Why are Lead Acid Batteries Used in Airplanes?

Posted by Stefan

You may have heard of lead acid batteries but, have you ever wondered how they are used in avionics?  

In this blog, we will discuss how these airplane batteries work, and what their roles and purposes are in the aerospace industry, so keep reading to learn more! 

How Do Lead Acid Batteries Work? 

Before finding out how they are used, it may help to first understand how these airplane batteries work. 

Lead acid batteries, also known as flooded batteries in aerospace engineering, contain the three following materials: lead dioxide, pure lead (pb), and aqueous sulphuric acid (aq). When on a closed circuit, the two plates of lead dioxide and pb cause an electrical current to flow between them from the resulting chemical reaction in the electrolyte solution. This is how the battery delivers power to an aircraft.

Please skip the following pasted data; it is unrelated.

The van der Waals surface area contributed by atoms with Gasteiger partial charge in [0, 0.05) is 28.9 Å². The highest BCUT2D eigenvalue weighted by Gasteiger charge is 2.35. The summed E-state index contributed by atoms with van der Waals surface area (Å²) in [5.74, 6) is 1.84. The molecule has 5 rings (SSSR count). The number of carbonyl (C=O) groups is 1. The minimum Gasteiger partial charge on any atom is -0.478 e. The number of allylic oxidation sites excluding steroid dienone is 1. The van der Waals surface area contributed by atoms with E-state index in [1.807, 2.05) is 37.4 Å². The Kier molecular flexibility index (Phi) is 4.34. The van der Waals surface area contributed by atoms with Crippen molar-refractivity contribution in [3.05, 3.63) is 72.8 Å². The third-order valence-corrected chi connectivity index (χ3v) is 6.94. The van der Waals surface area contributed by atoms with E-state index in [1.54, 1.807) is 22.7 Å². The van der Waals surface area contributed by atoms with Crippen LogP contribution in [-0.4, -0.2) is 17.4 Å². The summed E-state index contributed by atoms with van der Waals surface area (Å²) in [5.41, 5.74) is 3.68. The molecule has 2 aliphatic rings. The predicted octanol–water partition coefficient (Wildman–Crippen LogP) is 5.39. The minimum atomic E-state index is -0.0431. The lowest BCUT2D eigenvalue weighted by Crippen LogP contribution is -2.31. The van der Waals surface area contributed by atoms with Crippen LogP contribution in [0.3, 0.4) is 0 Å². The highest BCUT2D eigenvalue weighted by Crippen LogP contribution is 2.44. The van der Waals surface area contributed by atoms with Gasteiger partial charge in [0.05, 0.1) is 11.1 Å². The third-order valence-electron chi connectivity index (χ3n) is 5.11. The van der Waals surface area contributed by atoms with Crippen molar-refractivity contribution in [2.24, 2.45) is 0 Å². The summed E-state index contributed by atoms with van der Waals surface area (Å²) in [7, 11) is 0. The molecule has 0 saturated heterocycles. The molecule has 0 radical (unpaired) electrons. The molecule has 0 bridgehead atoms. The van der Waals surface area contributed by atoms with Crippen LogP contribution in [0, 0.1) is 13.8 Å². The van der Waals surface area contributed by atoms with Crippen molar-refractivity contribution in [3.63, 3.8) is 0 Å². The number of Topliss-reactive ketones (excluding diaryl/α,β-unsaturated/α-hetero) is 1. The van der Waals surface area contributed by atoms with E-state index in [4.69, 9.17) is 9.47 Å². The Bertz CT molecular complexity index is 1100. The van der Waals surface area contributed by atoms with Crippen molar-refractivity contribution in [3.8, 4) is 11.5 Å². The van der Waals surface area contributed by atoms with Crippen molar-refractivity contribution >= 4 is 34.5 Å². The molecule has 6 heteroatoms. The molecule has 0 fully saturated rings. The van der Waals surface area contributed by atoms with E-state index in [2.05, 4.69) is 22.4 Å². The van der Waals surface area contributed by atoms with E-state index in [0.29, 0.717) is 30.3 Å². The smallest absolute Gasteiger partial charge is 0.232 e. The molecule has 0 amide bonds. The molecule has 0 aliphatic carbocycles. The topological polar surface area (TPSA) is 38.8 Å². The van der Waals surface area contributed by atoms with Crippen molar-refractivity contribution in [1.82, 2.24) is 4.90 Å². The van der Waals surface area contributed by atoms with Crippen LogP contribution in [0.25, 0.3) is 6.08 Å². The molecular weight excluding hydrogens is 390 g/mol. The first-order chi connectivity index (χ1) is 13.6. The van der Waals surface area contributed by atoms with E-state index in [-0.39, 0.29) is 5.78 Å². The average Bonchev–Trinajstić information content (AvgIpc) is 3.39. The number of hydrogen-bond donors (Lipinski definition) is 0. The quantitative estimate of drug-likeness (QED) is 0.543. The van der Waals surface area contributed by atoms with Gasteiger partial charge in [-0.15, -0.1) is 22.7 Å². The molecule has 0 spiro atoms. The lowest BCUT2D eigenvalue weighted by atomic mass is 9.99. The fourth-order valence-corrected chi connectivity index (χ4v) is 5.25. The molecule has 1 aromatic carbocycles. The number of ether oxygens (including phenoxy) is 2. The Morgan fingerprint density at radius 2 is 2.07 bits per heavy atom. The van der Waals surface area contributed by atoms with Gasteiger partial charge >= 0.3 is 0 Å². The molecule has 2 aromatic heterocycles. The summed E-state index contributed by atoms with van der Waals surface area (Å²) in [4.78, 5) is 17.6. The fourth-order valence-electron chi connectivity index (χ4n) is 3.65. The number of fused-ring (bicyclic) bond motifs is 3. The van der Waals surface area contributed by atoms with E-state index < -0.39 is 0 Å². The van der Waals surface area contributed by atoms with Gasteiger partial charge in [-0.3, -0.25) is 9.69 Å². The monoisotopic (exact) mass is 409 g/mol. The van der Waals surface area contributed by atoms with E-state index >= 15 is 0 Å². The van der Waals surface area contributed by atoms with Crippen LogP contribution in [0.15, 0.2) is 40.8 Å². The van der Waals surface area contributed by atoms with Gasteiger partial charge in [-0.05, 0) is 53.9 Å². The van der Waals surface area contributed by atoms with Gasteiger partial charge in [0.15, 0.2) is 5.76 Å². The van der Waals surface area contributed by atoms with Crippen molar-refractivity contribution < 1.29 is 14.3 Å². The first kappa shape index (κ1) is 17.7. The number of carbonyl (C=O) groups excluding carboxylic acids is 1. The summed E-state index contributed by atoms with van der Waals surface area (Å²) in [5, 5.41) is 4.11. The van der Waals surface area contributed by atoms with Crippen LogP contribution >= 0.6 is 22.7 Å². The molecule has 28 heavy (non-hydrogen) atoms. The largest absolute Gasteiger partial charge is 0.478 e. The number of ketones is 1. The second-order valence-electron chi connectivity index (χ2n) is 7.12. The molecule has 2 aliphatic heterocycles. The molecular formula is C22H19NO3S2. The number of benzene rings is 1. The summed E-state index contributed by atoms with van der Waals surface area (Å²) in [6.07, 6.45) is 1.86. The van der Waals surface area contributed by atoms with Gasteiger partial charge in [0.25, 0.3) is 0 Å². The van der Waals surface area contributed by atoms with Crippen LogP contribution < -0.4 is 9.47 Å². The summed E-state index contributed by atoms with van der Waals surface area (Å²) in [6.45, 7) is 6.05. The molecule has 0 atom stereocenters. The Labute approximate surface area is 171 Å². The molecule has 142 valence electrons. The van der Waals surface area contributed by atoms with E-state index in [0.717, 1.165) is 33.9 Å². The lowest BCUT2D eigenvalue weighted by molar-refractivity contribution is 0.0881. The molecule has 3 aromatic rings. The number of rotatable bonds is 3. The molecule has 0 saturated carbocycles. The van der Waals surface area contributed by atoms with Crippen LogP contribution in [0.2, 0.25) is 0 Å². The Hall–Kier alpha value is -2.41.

Aside from flooded batteries, there are also other types to be aware of like sealed and NiCd (nickel-cadmium) airplane batteries. NiCd batteries are more commonly used in the commercial aerospace industry. In avionics, lead acid batteries can consist of 6 to 12 lead cells connected in a series found in a single aircraft.   

The Role of Lead Acid Batteries in Avionics  

The role of lead acid batteries varies from improving DC bus stability to fault clearing. Furthermore, an aircraft battery’s purpose will depend on multiple characteristics. Considerations of the battery’s weight, cost, service life, maintenance, and charging rate are taken very seriously by avionic professionals.   

For most airplane batteries, strict maintenance procedures are imperative to avoid the risk of bodily injury, death and loss of the aircraft. Referring to the manufacturer’s guidelines for proper inspections, recharging and replacements are strongly recommended.   

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